George W. Bush’s Criminal Legacy – Part I
December 12, 2014 2 Comments
On December 9th the Senate Intelligence Committee released its report on the torture of detainees by the CIA during the Bush administration. Reaction to the report has been swift and harsh. CIA officials and some Bush era appointees have tried to discredit the report, while others have demanded that those responsible for these crimes be brought to justice.
As disturbing as the findings in the Senate report are, Reed Brody of Human Rights Watch notes that the scope of the report is actually quite limited. It only
deals with one aspect of one part of the detainee mistreatment in the war on terror [namely,] CIA prisoners held in black sites. … [I]t doesn’t talk about what the Pentagon was doing. It doesn’t talk about the programs approved by Donald Rumsfeld. And … it tends to kind of let off the hook all those people above who authorized these programs.
In my last post [Taking Action Against Torture] I laid out the grounds for pursuing criminal charges not only against George Tenet, the CIA Director during the Bush administration (who oversaw these torture practices) as well as those agents under his command, but also former Defense Secretary Donald Rumsfeld (who approved these illegal interrogation methods), former Vice-President Dick Cheney (who was the driving force behind these illegal detention policies), and President George W. Bush (who authorize the CIA secret detention program and had ultimate authority over its operations). [See link]
But even this does not address the full scope of the illegal and criminal actions carried out on the international stage during the Bush administration.
The Case for War Crimes
In March 2003 the United States launched its invasion of Iraq to overthrow the brutal regime of Saddam Hussein. President George W. Bush explained at the time that this was necessary since Saddam possessed weapons of mass destruction and was known to be in league with al-Qaida.
His statements, and those of other top White House officials who orchestrated the invasion of Iraq, were later revealed to be false. President Bush lied to the American people. More importantly, it has been argued that his actions not only violated the U.N. Charter that forbids wars of aggression, but violated U. S. law as well.
As former federal prosecutor Elizabeth De La Vega wrote in a cover story for the Nation magazine in October 2005 detailing this deception:
The evidence shows, then, that from early 2002 to at least March 2003, the President and his aides conspired to defraud the United States by intentionally misrepresenting intelligence about Iraq to persuade Congress to authorize force, thereby interfering with Congress’s lawful functions of overseeing foreign affairs and making appropriations, all of which violates Title 18, United States Code, Section 371.
Appeals were made for the Justice Department to appoint a special prosecutor to investigate the administration’s involvement in this deception much like the investigation into president Nixon’s cover-up of the Watergate break-in. But no action was taken. Some called for President Bush to be impeached, but nothing came of this during Bush’s remaining time in office.
Actions were taken on the international stage, however. In September 2005 a German court declared that the Iraq war violated international law. In March 2007 a Spanish judge called for the architects of the Iraq invasion to be tried for war crimes.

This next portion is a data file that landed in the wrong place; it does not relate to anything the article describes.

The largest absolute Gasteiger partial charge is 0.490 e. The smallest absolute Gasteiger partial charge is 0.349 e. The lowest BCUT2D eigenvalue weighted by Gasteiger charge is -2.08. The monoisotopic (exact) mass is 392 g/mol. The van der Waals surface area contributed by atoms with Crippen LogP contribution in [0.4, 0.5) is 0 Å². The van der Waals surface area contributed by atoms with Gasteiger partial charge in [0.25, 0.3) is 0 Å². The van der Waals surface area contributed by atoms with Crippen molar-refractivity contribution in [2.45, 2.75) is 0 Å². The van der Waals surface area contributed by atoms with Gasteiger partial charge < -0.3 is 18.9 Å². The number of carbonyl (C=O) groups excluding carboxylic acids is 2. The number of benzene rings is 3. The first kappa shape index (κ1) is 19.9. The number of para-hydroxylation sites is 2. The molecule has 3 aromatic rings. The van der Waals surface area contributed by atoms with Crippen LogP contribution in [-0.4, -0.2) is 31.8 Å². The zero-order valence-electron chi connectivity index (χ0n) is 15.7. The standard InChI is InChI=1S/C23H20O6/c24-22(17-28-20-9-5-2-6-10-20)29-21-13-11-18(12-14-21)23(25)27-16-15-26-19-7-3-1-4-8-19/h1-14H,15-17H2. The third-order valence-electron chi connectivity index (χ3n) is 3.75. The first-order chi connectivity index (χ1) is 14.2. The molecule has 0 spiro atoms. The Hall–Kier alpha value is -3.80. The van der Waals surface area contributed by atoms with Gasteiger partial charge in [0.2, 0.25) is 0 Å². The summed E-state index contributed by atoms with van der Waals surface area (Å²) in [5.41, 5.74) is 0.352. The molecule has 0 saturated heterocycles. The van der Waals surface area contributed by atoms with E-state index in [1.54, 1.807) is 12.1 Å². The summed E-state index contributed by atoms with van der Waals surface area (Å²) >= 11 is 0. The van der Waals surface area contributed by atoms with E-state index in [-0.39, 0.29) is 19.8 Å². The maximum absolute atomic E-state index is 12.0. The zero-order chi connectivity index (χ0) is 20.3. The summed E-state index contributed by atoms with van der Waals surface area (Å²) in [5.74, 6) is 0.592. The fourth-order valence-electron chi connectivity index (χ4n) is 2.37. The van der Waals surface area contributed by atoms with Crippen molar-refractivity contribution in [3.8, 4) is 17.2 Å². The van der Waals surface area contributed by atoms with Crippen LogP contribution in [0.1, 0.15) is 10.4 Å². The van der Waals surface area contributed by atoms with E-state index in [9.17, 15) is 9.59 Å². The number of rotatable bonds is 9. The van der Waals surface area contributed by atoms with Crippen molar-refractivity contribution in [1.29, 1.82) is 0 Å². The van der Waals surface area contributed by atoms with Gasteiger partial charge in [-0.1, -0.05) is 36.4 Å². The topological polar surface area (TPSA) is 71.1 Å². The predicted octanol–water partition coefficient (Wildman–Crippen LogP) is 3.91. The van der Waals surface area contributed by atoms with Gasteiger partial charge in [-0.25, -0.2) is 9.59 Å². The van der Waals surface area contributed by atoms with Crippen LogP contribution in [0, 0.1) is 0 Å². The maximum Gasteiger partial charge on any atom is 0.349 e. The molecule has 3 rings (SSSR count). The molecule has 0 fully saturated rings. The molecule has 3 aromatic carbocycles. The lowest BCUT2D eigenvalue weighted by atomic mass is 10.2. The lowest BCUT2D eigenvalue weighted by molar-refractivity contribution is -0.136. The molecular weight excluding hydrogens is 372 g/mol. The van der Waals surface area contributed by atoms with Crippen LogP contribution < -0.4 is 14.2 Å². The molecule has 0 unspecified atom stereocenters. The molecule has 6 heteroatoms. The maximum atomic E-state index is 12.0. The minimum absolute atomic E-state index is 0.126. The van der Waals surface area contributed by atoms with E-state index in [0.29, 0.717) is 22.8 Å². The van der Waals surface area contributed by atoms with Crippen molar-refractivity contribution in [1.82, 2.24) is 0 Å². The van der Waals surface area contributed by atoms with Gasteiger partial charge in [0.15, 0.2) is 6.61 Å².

In October 2011 when then ex-President Bush attended an economic summit in British Columbia, Amnesty International submitted an extensive legal brief to Canada’s Attorney General arguing that
Canada is required by its international obligations to arrest and prosecute former president Bush given his responsibility for crimes under international law including torture.
Although the Canadian government declined to take such action, the National Post (Canada’s national conservative newspaper) reported that
Bush cancelled a visit to Switzerland in February, after facing similar public calls for his arrest.
Amnesty’s case, outlined in its 1,000-page memorandum, relies on the public record, U.S. documents obtained through access to information requests, Bush’s own memoir and a Red Cross report critical of the U.S.’s war on terror policies.
We should also note that
In Kuala Lumpur, after two years of investigation by the Kuala Lumpur War Crimes Commission (KLWCC), a tribunal (the Kuala Lumpur War Crimes Tribunal, or KLWCT), consisting of five judges with judicial and academic backgrounds, reached a unanimous verdict [in November 2011] that found George W. Bush and Tony Blair guilty of crimes against peace, crimes against humanity and genocide as a result of their roles in the Iraq War.
In January 2014 a devastating 250-page dossier, detailing allegations of beatings, electrocution, mock executions and sexual assault, was presented to the International Criminal Court (ICC) … . This formal complaint to the ICC is the culmination of several years’ work by Public Interest Lawyers (PIL) and the European Centre for Constitutional and Human Rights (ECCHR). It calls for an investigation into the alleged war crimes, under Article 15 of the Rome Statute.
All of the actions reported above have taken place outside the United States and, many would argue, are unenforceable within American borders.
However, in August 2013 a domestic class action civil suit was filed against George W. Bush and five officials of his administration that is proceeding to trial. I will provide a detailed examination of that case of my next blog.
Photo credit: RAMZI HAIDAR/AFP/Getty Images